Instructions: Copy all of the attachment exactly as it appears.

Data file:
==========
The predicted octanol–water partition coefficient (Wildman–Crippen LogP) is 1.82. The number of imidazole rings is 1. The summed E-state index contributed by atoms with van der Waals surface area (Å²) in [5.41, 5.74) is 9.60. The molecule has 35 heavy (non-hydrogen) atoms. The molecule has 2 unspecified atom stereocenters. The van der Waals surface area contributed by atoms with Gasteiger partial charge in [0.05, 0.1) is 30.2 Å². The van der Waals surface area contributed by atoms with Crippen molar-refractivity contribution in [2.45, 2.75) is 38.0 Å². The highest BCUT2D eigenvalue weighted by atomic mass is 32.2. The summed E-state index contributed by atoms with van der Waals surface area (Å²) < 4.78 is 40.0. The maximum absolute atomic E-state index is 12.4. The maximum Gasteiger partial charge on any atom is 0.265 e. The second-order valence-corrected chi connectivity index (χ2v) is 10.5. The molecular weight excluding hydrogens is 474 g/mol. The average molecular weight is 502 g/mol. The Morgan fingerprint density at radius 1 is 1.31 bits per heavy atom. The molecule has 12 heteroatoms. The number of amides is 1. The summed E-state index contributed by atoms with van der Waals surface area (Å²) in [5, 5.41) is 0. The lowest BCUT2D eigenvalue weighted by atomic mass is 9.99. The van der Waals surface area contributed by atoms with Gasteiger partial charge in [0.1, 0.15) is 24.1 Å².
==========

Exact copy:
The predicted octanol–water partition coefficient (Wildman–Crippen LogP) is 1.82. The number of imidazole rings is 1. The summed E-state index contributed by atoms with van der Waals surface area (Å²) in [5.41, 5.74) is 9.60. The molecule has 35 heavy (non-hydrogen) atoms. The molecule has 2 unspecified atom stereocenters. The van der Waals surface area contributed by atoms with Gasteiger partial charge in [0.05, 0.1) is 30.2 Å². The van der Waals surface area contributed by atoms with Crippen molar-refractivity contribution in [2.45, 2.75) is 38.0 Å². The highest BCUT2D eigenvalue weighted by atomic mass is 32.2. The summed E-state index contributed by atoms with van der Waals surface area (Å²) < 4.78 is 40.0. The maximum absolute atomic E-state index is 12.4. The maximum Gasteiger partial charge on any atom is 0.265 e. The second-order valence-corrected chi connectivity index (χ2v) is 10.5. The molecular weight excluding hydrogens is 474 g/mol. The average molecular weight is 502 g/mol. The Morgan fingerprint density at radius 1 is 1.31 bits per heavy atom. The molecule has 12 heteroatoms. The number of amides is 1. The summed E-state index contributed by atoms with van der Waals surface area (Å²) in [5, 5.41) is 0. The lowest BCUT2D eigenvalue weighted by atomic mass is 9.99. The van der Waals surface area contributed by atoms with Gasteiger partial charge in [0.1, 0.15) is 24.1 Å².